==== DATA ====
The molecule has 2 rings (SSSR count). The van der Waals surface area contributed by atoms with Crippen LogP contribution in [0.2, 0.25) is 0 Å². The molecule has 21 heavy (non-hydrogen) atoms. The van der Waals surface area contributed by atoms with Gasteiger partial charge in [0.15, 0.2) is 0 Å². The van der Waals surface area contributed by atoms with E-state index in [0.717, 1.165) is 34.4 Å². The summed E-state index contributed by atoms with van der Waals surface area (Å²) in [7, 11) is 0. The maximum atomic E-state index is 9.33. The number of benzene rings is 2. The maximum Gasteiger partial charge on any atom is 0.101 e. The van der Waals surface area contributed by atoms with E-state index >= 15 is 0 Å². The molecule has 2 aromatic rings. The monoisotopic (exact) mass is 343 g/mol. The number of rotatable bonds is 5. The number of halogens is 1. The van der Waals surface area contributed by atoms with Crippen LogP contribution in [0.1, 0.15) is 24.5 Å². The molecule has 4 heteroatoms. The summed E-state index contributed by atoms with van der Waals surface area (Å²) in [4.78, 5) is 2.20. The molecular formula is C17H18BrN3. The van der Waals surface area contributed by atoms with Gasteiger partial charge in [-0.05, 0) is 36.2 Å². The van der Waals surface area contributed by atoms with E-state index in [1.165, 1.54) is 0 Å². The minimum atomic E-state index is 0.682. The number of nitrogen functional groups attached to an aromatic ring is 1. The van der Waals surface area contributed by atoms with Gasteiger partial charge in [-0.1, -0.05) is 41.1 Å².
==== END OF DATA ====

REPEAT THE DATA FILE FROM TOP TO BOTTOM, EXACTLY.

The molecule has 2 rings (SSSR count). The van der Waals surface area contributed by atoms with Crippen LogP contribution in [0.2, 0.25) is 0 Å². The molecule has 21 heavy (non-hydrogen) atoms. The van der Waals surface area contributed by atoms with Gasteiger partial charge in [0.15, 0.2) is 0 Å². The van der Waals surface area contributed by atoms with E-state index in [0.717, 1.165) is 34.4 Å². The summed E-state index contributed by atoms with van der Waals surface area (Å²) in [7, 11) is 0. The maximum atomic E-state index is 9.33. The number of benzene rings is 2. The maximum Gasteiger partial charge on any atom is 0.101 e. The van der Waals surface area contributed by atoms with E-state index >= 15 is 0 Å². The molecule has 2 aromatic rings. The monoisotopic (exact) mass is 343 g/mol. The number of rotatable bonds is 5. The number of halogens is 1. The van der Waals surface area contributed by atoms with Crippen LogP contribution in [0.1, 0.15) is 24.5 Å². The molecule has 4 heteroatoms. The summed E-state index contributed by atoms with van der Waals surface area (Å²) in [4.78, 5) is 2.20. The molecular formula is C17H18BrN3. The van der Waals surface area contributed by atoms with Gasteiger partial charge in [-0.05, 0) is 36.2 Å². The van der Waals surface area contributed by atoms with E-state index in [1.165, 1.54) is 0 Å². The minimum atomic E-state index is 0.682. The number of nitrogen functional groups attached to an aromatic ring is 1. The van der Waals surface area contributed by atoms with Gasteiger partial charge in [-0.1, -0.05) is 41.1 Å².